“I am so happy to be part of something that will see the Canadian Taxi Industry thrive as we aim to provide service standards that truly resonate with a changing demographic and preferences in hailing taxi services across Canada.” said Jim Bell. “Working closely with my colleagues from across Canada, members of the Taxi, Limousine Paratransit Association in the United States and other associations from across the globe, the CTA is poised to revolutionize the industry in the face of illegal bandit operators breaking into the Canadian landscape.”
Bell says he feels like he has seen it all. From the early days when people just hailed taxis on the curb of a street, to the implementation of telephone hailing systems to online and app hailing services of recent years. “It has been an amazing thing to watch this industry grow and change and now I can help companies across Canada, adapt and grow.”
His new job doesn’t come without challenges though. With the increase in bandit taxi operations from companies like Uber who claim they are not a taxi company, Mr. Bell is facing some harsh competition from new systems. “Uber is a company that uses an app to hail cars for hire. Taxi companies do too. When Uber stops breaking the law and conforms to regulations as they claim they want too, then we will have a level playing field where we can all compete. “
About the Canadian Taxi Association
In Canada there are approximately 30,000 taxicabs providing transportation services from coast to coast to coast. The CTA is the only national association dedicated to our industry, the Canadian Taxi Association is committed to a vibrant and respected taxi industry across Canada. We are proud to provide our members a network of programs, services and support that can enhance their ability to effectively and profitably serve their local communities.
For additional information contact:
Jim Bell, Executive Director of Operations and Member Services
REJUVENATED CANADIAN TAXI ASSOCIATION STEPS UP TO FIGHT UBER AND DRIVE FURTHER TAXI MODERNIZATION
CTA Positions as the Voice of Canada’s National Taxi Industry
OTTAWA, ON, July 9, 2015 – With the taxi industry at a crossroads, the Canadian Taxi Association (CTA) is stepping up to provide a unified voice for the nation’s taxi industry in the ongoing national dialogue centred on regulation and transformation with a new mandate, a new look and a new website. Marc Andre Way, owner of Capital Taxi in Ottawa and vice-president of Coventry Connections, has been appointed President of the CTA.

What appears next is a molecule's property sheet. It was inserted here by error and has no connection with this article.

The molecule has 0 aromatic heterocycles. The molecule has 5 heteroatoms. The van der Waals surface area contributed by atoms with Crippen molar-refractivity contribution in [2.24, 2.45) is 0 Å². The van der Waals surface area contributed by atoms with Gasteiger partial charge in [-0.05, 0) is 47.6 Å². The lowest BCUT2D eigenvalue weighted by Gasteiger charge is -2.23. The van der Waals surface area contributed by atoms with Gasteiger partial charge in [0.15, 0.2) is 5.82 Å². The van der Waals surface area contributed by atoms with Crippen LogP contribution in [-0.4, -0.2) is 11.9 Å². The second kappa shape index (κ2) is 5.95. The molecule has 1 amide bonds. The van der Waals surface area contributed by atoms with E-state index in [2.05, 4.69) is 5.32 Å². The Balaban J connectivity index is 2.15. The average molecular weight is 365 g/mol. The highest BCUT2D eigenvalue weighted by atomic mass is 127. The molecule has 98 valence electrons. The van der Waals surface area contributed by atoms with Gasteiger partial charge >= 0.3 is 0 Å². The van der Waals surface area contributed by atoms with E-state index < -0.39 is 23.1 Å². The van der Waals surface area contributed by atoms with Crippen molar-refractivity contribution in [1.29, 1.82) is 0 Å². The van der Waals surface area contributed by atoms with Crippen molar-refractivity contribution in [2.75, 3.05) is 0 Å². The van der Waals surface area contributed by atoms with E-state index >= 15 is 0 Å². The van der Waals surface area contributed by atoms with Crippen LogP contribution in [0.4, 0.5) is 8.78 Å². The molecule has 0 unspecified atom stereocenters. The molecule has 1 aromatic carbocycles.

Technology has been a game changer for the industry. The new CTA’s mission is to further advance modernization of the taxi industry by raising standards, improving infrastructure and increasing competitiveness. Its focus is to support its members by providing resources, sharing best practices and identifying opportunities to improve and expand taxicab services from coast to coast.
It will also help members effectively deal with ride-sharing companies like Uber, and UberX, the service that connects riders with unlicensed drivers and uninsured vehicles. The service has been expanding in Canadian cities, but it’s also prompted a backlash. In Vancouver, the entire business has been banned. Montreal’s mayor has said that UberX is illegal, and earlier this week, just days after an Ontario Superior Court judge denied the City of Toronto’s bid to shut down Uber, Mayor John Tory vowed to overhaul Toronto’s entire taxi regime and promised a single bylaw that will cover taxis, limousines and ride-sharing services like Uber.
With the regulatory landscape changing in Toronto and possibly across the country, the CTA will play a crucial role in helping its members navigate those changes.
“The Canadian taxi industry is experiencing unprecedented competition from new business models and global, and often illegal, operators,” explained Marc Andre Way, president of the Canadian Taxi Association. “Canadians want a responsive, trustworthy and convenient service, and today’s successful cab operators need to meet this demand while complying with strict regulations and in often unionized environments. It’s our mission to help them achieve that.”
The Canadian Taxi Association represents independent taxicab operators across Canada. As part of the repositioning, the Canadian Taxi Association worked with Brand Clarity to contact over 200 operators through interviews and surveys across the industry to identify opportunities for providing greater service and value. The research revealed that Canada’s taxi operators are interested in important issues such as improving customer service, adopting and integrating new technology, addressing regulation and licensing matters and fighting increased competition from unregulated global operators.
As part of the new approach, the CTA worked with Brand Clarity to develop a modern new look for the Association, including a new logo and website. The new tagline – Driving Our Industry Forward – helps communicate the CTA’s focus on the future. To learn more, please visit www.cantaxi.ca
Marc Andre Way, President
Phone: 1-844-220-TAXI (8294)